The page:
Many Happy Returns

At this time investors both professional and DIY analyse how one portfolio has fared against another. Often, the only number many investors consider is the performance number, for example Fred’s fund has returned 10% while Barney’s has returned 15%. Intuitively it may sound as though Barney’s has performed better, and this is where many DIY investors strike trouble.

To accurately analyse the portfolio performance we firstly need to consider what percentage of the portfolio was invested in what asset classes (cash, fixed interest, property, Australian & International shares). It’s this asset allocation decision which will have the biggest effect on returns and there is no point comparing apples with oranges.

Secondly, how much diversification within the asset classes was there? For example – Barney’s return of 15% may have been achieved by a single speculative investment which next year goes broke! Last financial year many DIY investors suffered this fate when attracted to slick marketing by property syndicates like Fincorp and Australian Capital Reserve.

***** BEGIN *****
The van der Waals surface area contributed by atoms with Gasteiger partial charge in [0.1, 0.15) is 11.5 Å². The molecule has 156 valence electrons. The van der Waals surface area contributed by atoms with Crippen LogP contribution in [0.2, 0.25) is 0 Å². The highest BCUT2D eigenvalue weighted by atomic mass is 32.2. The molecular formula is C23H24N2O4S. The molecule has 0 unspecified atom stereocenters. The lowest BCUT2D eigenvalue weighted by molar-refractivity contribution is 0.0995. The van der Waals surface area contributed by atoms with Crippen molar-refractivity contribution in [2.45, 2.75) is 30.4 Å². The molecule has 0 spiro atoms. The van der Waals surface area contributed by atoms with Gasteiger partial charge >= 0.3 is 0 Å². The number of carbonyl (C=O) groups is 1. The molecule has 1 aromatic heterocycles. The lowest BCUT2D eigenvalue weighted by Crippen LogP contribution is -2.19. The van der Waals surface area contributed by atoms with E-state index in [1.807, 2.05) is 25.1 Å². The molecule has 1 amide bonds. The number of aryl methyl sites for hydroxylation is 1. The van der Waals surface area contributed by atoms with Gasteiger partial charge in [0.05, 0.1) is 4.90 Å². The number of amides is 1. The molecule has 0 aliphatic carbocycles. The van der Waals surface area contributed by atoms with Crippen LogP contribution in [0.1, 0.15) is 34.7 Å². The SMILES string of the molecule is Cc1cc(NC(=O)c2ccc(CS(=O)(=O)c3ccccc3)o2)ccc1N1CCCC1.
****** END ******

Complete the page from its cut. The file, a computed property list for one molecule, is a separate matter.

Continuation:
Thirdly, what are the after tax returns of the portfolios? Fred may have achieved his 10% with a buy and hold approach while Barney traded madly throughout the year and incurred a large amount of capital gains within his 15%. If Barney’s in a high marginal tax rate, his after tax return may be less than Fred’s 10%.

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